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Road dominance allows Ravens to take home path to potential Super Bowl

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Luke Jones
Luke Jones
Luke Jones is the Ravens and Orioles beat reporter for WNST and is a PFWA member. His mind is consumed with useless sports knowledge, pro wrestler promos, and movie quotes, but he struggles to remember where he put his phone. Luke's favorite sports memories include being one of the thousands of kids who waited to get Cal Ripken's autograph after Orioles games in the summer of 1995, attending the Super Bowl XXXV victory parade with his father in the pouring rain, and watching the Terps advance to the Final Four at the Carrier Dome in 2002. Follow him on Twitter @BaltimoreLuke or email him at

There was the “Mile High Miracle” and gratifying redemption against Brady and Belichick in Foxboro seven years ago.
Long before that, the Ravens won a bloodbath in Nashville and silenced the “Black Hole” on the way to their first Super Bowl championship.
There’s no shortage of playoff memories for a franchise with two NFL titles, 12 playoff appearances, and 15 postseason victories over the last two decades, but the overwhelming majority — all but six of 24 playoff games — have taken place somewhere other than Baltimore. The Ravens embraced that role of the underdog road warrior the top contenders didn’t want to play in January despite owner Steve Bisciotti lamenting the lack of home playoff games over the years.
Times have certainly changed as MVP favorite Lamar Jackson and the Ravens clinched the AFC’s top seed and home-field advantage for the first time in team history with a 31-15 win over Cleveland on Sunday. If we’re being honest, you’d probably like the Ravens’ chances against anyone at home, on the road, or even on Mars with the sensational Jackson at the helm right now, but the thought of needing to win only two home games to get to the Super Bowl is uncharted territory for this franchise.
Owning the league’s second-best home record since 2000, the Ravens always understood they needed to win more on the road in the regular season to play at home in January, but that’s easier said than done most years. In 2019, they didn’t just beat a franchise-record seven of eight away opponents in the bite-your-nails, too-close-for-comfort fashion you usually see in the NFL this season; John Harbaugh’s team flattened them.
Consider Baltimore’s five road victories of 14 or more points, three away wins by 36 or more, and astonishing point differential of plus-159 on the road. Only New England and San Francisco have better point differentials over their entire schedule this season. Kansas City, a Super Bowl contender and the only other team in the AFC with a 7-1 road record, scored 87 more points than its opponents away from Arrowhead Stadium this season, a gaudy number that pales in comparison to that of the Ravens.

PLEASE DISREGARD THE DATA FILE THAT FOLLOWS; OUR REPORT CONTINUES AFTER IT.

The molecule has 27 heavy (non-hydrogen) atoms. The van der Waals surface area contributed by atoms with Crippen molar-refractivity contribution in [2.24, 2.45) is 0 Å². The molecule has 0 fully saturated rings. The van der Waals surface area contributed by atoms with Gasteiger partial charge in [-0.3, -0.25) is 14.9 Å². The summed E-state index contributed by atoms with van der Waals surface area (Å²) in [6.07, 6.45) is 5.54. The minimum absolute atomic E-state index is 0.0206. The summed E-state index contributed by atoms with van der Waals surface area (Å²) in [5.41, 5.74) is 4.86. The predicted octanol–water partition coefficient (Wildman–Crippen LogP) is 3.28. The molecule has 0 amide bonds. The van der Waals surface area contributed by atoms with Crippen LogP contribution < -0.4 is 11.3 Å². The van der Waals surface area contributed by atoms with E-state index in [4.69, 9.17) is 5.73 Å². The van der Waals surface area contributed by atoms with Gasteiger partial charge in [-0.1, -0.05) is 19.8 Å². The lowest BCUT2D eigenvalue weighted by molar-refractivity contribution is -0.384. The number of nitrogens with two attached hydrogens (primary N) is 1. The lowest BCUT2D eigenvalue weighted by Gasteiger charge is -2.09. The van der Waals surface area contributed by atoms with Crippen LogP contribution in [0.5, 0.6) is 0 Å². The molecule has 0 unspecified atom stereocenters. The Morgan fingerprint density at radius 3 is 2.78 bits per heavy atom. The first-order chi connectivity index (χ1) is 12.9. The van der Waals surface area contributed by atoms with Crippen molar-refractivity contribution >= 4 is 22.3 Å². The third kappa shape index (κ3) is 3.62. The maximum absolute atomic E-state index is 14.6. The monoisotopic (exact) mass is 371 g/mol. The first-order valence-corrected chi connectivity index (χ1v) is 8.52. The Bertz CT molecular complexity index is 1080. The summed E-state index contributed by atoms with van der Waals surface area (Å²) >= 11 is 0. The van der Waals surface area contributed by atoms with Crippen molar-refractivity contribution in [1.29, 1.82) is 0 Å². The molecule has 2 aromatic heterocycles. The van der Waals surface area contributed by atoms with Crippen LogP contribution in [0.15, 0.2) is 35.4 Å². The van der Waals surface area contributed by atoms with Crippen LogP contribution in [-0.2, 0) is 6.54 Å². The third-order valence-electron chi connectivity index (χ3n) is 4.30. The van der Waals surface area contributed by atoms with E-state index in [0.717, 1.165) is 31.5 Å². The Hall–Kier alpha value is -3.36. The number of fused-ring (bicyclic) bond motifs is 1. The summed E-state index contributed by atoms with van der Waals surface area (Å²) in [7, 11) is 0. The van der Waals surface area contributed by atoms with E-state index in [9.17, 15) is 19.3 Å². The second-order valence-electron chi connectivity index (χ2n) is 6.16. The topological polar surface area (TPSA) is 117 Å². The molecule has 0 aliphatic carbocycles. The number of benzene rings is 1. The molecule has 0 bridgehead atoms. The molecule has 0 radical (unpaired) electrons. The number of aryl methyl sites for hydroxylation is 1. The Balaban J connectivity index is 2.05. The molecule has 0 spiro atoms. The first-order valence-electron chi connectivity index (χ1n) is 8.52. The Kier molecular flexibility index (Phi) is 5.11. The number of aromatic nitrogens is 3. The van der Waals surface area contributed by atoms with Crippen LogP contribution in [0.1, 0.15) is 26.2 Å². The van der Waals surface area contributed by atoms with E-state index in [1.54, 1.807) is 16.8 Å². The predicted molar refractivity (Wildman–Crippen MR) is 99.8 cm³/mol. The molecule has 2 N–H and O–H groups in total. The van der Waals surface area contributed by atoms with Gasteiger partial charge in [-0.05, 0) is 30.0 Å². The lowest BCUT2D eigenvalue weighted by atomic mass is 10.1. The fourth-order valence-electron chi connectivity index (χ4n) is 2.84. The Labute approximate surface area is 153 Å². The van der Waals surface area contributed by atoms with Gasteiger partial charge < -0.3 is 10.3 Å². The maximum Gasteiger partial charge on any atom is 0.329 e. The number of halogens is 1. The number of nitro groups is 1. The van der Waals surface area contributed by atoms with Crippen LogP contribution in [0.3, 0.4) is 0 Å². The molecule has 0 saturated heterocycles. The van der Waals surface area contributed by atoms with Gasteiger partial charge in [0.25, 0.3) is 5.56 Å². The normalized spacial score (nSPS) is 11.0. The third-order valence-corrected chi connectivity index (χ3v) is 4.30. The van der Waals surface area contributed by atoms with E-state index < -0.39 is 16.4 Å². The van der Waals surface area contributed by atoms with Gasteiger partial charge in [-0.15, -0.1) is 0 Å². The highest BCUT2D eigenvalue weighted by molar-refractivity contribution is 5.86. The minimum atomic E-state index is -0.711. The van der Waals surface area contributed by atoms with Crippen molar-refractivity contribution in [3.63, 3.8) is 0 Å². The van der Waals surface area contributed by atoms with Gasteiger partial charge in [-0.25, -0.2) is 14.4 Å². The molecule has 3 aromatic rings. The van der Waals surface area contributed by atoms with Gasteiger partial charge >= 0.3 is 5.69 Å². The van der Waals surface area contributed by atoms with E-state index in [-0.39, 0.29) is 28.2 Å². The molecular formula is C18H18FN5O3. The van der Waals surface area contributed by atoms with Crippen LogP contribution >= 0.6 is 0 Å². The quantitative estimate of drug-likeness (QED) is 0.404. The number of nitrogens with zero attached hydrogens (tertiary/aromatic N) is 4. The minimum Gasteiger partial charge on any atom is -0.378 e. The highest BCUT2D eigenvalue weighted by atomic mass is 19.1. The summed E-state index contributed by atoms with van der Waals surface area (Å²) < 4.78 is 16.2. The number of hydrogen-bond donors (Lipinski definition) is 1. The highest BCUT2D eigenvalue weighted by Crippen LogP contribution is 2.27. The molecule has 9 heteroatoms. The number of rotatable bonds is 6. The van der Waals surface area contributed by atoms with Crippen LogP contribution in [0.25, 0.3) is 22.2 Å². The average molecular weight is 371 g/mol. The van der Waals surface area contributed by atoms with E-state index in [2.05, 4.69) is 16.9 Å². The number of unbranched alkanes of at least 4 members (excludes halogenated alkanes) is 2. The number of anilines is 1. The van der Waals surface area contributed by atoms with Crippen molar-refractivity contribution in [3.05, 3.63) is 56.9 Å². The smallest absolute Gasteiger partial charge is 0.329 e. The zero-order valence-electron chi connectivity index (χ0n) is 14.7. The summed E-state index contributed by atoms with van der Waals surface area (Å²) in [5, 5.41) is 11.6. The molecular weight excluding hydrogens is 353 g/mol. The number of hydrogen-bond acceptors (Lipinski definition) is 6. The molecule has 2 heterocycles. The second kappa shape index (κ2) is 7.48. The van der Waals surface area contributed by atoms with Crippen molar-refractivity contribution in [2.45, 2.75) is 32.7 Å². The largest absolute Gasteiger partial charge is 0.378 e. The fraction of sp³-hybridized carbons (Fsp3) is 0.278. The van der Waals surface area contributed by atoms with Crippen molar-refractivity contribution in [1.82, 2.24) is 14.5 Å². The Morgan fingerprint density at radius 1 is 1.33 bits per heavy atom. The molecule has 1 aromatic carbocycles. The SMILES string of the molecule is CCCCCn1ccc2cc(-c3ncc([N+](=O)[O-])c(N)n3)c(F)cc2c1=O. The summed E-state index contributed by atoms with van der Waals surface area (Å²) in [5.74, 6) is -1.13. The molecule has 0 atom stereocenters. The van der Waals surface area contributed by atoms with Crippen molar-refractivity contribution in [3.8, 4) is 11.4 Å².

It’s just another example of the Ravens making something difficult look incredibly easy this season. Demolishing doormats like Cincinnati and Miami on the road is one thing, but to embarrass the defending NFC champion Los Angeles Rams by 39 points on a Monday night and to topple a playoff team like Seattle by two touchdowns cements your standing as the class of the NFL.
That’s why there was no reason for panic Sunday despite the Ravens surprisingly going scoreless on their first four drives for the first time all season and falling behind in a game for only the second time since October. Despite the Ravens seemingly playing one of their worst halves of the season, it was only a matter of time before they came alive with two Jackson touchdown passes to Mark Andrews in the final 78 seconds of the second quarter to turn a six-point deficit into a 14-6 lead at intermission. One of their patented half-quarter touchdown drives to open the second half gave Baltimore control of the game for good.
A 16-point road win feeling like a flawed performance reflects how special this team has been since that upset home loss to the Browns to conclude September. After eleven straight wins — six of those on the road — the standard has climbed to a level we haven’t seen in this team’s impressive 24-year history.
The Ravens are no longer that underdog road warrior and can’t claim any disrespect as they top power rankings across the country and enjoy 12 Pro Bowl selections. They also won’t have to hop on a plane to play a game again until the potential trip to Miami for Super Bowl LIV. Other contenders still don’t want to play them, but the difference now is any of those opponents — the Patriots, the Chiefs, or any other team in the AFC field — will have to come to M&T Bank Stadium as the underdog.
Baltimore hasn’t hosted the AFC Championship game since Johnny Unitas and the Colts beat the Oakland Raiders at Memorial Stadium on Jan. 3, 1971, but this city now has its best chance to finally host another one.
You can thank the Ravens’ dominance on the road for that home opportunity.

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